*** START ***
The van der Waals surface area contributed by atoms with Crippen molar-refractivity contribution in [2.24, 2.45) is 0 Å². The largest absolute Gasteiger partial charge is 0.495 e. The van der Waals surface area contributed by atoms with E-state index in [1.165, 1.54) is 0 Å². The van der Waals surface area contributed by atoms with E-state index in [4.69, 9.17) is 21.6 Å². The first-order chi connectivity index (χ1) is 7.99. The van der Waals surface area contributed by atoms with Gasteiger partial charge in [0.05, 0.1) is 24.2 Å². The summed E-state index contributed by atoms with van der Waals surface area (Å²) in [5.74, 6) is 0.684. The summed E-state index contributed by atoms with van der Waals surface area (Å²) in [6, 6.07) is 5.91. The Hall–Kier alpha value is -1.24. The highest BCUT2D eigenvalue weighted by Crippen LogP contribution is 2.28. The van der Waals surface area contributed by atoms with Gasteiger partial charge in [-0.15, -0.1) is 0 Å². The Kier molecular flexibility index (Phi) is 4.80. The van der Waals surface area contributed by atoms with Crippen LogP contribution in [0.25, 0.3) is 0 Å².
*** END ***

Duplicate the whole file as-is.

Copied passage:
The van der Waals surface area contributed by atoms with Crippen molar-refractivity contribution in [2.24, 2.45) is 0 Å². The largest absolute Gasteiger partial charge is 0.495 e. The van der Waals surface area contributed by atoms with E-state index in [1.165, 1.54) is 0 Å². The van der Waals surface area contributed by atoms with E-state index in [4.69, 9.17) is 21.6 Å². The first-order chi connectivity index (χ1) is 7.99. The van der Waals surface area contributed by atoms with Gasteiger partial charge in [0.05, 0.1) is 24.2 Å². The summed E-state index contributed by atoms with van der Waals surface area (Å²) in [5.74, 6) is 0.684. The summed E-state index contributed by atoms with van der Waals surface area (Å²) in [6, 6.07) is 5.91. The Hall–Kier alpha value is -1.24. The highest BCUT2D eigenvalue weighted by Crippen LogP contribution is 2.28. The van der Waals surface area contributed by atoms with Gasteiger partial charge in [-0.15, -0.1) is 0 Å². The Kier molecular flexibility index (Phi) is 4.80. The van der Waals surface area contributed by atoms with Crippen LogP contribution in [0.25, 0.3) is 0 Å².